At the age of 10, my family visited the New Jersey shore for vacation. One night, we went to a seafood restaurant for dinner. I felt sick to my stomach the moment we entered the restaurant. I felt better the moment we left. All I remember was a sickening "fishy" smell. I refused to touch ANY kind of seafood from that moment on.
Fast forward to age 23. My cousin was getting married. On the hottest day of July. She chose a beautiful church simply because it was the only one that had air conditioning. That day, it broke. By the time we got to the reception, I was starving. The only hors d'oeuvres served was shrimp. I broke down and tried some. Hmm. Not bad.
Fast forward to Christmas. My mother had been serving surf 'n turf at Christmas for years, since she hates turkey. All those years, I would forgo my lobster tail and eat only the filet mignon, leaving my dad and my brother to split what would've been my tail. Much to their chagrin, that year, I decided to taste the lobster tail. Hmmm. REALLY good!
Since then, I've tasted a lot more seafood. Swordfish. Flounder. Halibut. Mahi mahi. The only thing I still don't like is scallops.
One thing I do like — a lot — is salmon. It was on sale at the supermarket last week, so I picked up a pound. And I looked up some salmon recipes. I chose this one from AllRecipes.com for its simplicity. I altered a bit. The original had WAY too much onion powder and dill for my taste (though feel free to add more if you like it), and the cooking instructions would've resulted in a piece of orangey-pink rubber.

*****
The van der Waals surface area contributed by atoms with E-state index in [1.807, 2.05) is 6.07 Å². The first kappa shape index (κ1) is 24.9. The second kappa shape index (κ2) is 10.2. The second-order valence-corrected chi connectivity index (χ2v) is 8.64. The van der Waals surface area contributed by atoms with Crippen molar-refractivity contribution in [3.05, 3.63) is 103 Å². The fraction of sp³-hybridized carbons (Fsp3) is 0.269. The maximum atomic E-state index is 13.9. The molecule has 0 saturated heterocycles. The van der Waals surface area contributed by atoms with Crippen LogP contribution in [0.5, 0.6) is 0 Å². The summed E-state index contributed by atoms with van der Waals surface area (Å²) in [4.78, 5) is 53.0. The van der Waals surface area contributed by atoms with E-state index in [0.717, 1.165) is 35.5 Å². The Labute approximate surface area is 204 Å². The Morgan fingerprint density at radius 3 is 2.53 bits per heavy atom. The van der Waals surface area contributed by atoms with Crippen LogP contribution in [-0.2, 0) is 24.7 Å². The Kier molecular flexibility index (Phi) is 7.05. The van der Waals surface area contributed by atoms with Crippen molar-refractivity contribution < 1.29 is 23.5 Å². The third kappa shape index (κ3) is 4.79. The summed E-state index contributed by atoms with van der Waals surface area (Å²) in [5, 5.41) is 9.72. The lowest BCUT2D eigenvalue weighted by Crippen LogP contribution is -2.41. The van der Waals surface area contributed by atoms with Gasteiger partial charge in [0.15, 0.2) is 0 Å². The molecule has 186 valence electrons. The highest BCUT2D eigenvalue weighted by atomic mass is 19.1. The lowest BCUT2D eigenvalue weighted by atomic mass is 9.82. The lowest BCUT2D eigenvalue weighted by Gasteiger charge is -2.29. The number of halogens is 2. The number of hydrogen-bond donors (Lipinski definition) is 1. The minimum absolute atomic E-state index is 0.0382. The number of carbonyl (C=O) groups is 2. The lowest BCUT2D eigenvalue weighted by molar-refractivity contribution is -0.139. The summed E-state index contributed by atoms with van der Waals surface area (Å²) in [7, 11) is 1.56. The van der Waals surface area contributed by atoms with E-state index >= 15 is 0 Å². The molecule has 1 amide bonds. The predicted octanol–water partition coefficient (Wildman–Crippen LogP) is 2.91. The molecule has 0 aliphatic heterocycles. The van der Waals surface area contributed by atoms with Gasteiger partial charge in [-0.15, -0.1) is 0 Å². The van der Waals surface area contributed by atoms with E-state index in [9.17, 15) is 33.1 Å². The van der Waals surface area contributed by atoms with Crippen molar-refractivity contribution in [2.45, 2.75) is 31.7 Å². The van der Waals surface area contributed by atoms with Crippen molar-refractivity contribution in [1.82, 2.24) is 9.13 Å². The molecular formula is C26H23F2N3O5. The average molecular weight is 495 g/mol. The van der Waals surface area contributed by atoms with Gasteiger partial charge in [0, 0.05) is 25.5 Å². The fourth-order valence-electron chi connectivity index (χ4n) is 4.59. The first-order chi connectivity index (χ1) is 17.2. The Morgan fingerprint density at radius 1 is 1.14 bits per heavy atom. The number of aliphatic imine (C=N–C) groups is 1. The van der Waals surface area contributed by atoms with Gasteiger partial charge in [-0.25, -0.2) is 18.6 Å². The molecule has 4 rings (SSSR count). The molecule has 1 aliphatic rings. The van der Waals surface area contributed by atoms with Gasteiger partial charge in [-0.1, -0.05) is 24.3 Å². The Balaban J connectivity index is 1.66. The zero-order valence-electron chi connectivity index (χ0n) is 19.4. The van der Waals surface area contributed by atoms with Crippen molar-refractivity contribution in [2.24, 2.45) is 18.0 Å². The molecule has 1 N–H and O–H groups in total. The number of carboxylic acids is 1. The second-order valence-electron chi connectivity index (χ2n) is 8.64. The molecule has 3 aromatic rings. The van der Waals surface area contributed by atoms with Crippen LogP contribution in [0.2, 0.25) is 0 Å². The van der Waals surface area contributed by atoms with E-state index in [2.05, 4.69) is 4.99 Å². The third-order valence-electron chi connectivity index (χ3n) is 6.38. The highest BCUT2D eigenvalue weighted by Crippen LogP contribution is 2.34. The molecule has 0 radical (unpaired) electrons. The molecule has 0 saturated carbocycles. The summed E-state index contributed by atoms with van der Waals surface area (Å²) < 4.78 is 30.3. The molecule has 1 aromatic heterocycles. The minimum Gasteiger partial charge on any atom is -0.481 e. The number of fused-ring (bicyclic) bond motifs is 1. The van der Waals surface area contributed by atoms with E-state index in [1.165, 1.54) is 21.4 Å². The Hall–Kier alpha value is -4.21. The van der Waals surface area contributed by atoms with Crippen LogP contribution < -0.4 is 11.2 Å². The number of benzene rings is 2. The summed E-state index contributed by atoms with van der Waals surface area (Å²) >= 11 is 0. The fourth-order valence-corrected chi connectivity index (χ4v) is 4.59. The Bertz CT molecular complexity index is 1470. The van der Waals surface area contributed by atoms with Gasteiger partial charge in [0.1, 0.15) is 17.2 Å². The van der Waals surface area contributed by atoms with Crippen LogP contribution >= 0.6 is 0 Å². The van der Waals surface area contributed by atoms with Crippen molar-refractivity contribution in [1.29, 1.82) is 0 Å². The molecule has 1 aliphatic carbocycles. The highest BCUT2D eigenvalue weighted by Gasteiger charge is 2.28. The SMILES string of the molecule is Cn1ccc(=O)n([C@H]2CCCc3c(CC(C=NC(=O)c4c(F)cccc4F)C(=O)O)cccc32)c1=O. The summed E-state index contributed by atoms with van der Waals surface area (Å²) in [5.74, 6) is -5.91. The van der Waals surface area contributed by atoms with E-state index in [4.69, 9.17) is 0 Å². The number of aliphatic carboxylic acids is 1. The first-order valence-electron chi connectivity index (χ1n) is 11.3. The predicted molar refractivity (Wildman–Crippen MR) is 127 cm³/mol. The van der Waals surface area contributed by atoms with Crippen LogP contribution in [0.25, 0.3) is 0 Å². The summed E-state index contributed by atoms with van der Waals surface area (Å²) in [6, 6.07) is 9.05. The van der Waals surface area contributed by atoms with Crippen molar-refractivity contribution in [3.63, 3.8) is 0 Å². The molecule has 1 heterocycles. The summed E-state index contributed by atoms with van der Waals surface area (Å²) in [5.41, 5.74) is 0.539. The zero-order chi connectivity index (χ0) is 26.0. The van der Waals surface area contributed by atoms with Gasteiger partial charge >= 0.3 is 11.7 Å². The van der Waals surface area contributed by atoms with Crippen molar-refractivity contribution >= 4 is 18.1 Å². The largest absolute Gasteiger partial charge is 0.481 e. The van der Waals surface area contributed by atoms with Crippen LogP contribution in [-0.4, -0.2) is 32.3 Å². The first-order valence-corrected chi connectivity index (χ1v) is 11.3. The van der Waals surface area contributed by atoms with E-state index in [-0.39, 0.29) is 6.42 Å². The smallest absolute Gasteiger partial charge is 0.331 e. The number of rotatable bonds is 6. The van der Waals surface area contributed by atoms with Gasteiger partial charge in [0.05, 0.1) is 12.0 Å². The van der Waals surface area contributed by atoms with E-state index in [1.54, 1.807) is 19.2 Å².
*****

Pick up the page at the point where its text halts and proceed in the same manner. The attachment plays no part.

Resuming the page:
- 1 pound salmon fillet
- ¼ teaspoon salt
- ⅛ teaspoon pepper
- ¼ teaspoon onion powder
- ¼ teaspoon dried dill
- 1 tablespoon unsalted butter
- Preheat the oven to 400 degrees. Line a baking sheet with tinfoil, and spray with nonstick cooking spray.
- Place the fish skin-side down on the baking sheet, and sprinkle with salt, pepper, onion powder and dill. Cut the butter into small squares, and space evenly over the fish.
- Bake 10 minutes. Check for doneness (fish should be flaky and opaque), and cook an additional minute or two, if necessary.
Suggested accompaniment: Mix together mayo, lemon juice and fresh or dried dill and spread over the cooked fish.
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